Yes it increases the cost. By a bit. I would know. I will never have to worry about it in my lifetime again though. Leaks or no leaks.
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Old 08-09-2020, 09:19 AM   #14
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when I did mine in 2014 i did use plywood but I designed a better reseal/flashing at the rear bumper joint. Mind you I only had about 10-12" of rot across the back for about 3 ft. Keep in mind that at that point the trailer was 46years old and still was being used by the previous owner with no real issue (he thought) with a simple cover patch in the rear hatch area. I think that my job worked out good and I will be about 112 if it only lasts 46 years again. I didnt remove the shell and in total replaced the floor from the axles back with 3 new tanks. Good luck .... $5500 doesn't seem unreasonable .
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Old 08-10-2020, 06:42 AM   #15
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My number one concern is doing this part right. Thats why I got quotes from a few different companies. There are three in Atlanta I got quotes from: airdream restorations, Nuabode, and RV Atlanta. All were varying levels of expensive. I'm in no rush; I just want to make sure I do it right. If it's fraught with peril, then I don't mind paying. But I don't want to be taken for a ride either!
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Old 08-12-2020, 10:40 AM   #16
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Quote:
Originally Posted by orangekayak View Post
hey everyone, I am renovating a 76 argosy 24ft, and the trailer is gutted. I have a quote from a local restoration company that quoted me $5500 to take the shell off and install the subfloor and a moisture barrier. Install the bolts and new c channel if needed. Do you think that is worth the cost? I'm having a hard time seeing how I can do it with the shell on and be comfortable that it's attached right, but for 5k...

Which way should I go?

That’s actually so cheap!! Can you tell me which company you’re looking at?? I’m trying to get the same thing done but have yet to get a reasonable quote from someone.
Thanks!
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Old 08-12-2020, 12:32 PM   #17
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How bad is the floor? I painted mine with koolseal to protect the wood if it gets wet. Taking the whole thing off seems like overkill. If it isn't broke don't fix it. I replaced any bad boards with aluminum. Put foam insulation wherever I could.
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Old 08-12-2020, 02:12 PM   #18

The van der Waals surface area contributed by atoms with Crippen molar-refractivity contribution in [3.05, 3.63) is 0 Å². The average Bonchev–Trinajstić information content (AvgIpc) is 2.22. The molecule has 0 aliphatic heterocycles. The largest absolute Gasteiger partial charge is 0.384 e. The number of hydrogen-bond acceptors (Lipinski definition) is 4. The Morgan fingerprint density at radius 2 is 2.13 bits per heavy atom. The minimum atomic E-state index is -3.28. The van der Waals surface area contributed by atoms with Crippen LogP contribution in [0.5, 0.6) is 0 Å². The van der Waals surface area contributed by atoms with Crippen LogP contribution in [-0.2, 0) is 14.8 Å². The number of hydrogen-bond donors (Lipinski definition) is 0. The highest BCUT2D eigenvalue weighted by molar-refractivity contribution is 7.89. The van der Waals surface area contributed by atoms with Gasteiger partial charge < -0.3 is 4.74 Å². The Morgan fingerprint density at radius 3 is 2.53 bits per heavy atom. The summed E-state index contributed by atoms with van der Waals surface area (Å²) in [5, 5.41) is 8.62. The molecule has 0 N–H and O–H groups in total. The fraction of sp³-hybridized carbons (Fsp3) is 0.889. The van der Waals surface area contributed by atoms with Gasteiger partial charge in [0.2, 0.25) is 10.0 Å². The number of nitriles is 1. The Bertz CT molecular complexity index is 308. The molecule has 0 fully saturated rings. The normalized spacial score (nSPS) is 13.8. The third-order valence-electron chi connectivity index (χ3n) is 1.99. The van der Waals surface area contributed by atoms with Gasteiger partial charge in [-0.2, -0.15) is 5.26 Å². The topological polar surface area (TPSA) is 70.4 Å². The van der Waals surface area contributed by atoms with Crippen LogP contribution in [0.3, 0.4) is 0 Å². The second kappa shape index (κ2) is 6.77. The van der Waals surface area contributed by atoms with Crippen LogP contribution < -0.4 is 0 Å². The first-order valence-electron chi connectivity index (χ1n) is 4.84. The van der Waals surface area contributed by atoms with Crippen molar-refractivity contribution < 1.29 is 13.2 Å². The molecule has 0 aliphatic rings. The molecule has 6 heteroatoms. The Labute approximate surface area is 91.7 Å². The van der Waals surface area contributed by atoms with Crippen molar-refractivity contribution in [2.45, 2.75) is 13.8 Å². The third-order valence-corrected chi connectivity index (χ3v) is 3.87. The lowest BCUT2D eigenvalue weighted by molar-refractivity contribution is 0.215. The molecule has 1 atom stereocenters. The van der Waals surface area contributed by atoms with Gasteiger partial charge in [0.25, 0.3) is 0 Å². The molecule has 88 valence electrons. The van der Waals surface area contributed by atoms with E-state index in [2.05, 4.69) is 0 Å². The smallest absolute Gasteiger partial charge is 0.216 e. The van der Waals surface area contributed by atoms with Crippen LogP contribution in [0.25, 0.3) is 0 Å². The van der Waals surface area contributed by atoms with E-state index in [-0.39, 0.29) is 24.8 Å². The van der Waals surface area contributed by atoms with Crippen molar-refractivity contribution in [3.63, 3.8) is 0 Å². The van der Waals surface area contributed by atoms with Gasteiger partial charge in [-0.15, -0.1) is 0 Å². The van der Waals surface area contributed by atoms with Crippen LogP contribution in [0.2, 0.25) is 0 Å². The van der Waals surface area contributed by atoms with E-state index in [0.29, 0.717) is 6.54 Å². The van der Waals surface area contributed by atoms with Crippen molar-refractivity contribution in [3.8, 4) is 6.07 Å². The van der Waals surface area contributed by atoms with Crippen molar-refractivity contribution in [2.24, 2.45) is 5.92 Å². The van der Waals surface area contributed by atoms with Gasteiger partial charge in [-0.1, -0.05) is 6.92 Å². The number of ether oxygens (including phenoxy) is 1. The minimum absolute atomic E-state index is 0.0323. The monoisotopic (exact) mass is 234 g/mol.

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Suggest you look at using JM Huber "Advantech" subflooring material instead of any plywood material for your floor.

Much better than any plywood material and much cheaper than Coosa board with equivalent results.
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Old 08-12-2020, 03:06 PM   #19
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I would also encourage using a more suitable sub floor material than plywood.

Search the forums here. No one doubts the superiority of Coosa Board, it's the cost they take issue with, but then, when you factor into it the labor/time/hassle, you really only want to do this once.

Airstream is starting now, finally, to use a composite floor called Transcore, made in Ohio by a company that supplies it to semi-trailers. It can accept screws directly. They lay it down in one piece, no seams. Don't know if it is available after-market in small quantities.

Plywood tends to last about 10 years or so on average. Composite is just as strong and easy to work with, but lighter weight, virtually water and mold and bug and varmet proof.
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Old 08-12-2020, 05:04 PM   #20
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Quote:
Originally Posted by Belegedhel View Post
So, lifting the shell and doing a floor replacement might seem like a daunting task, but it isn't rocket science, nor does it take a ton of expensive facilities or a huge amount of space. I spent a couple hundred dollars on the wood to build gantry frames, plus a couple of cheap chain hoists, and did my shell-off in my (tiny) backyard and driveway.

good luck!
Do you have any pictures of the set up you made and of lifting the shell off?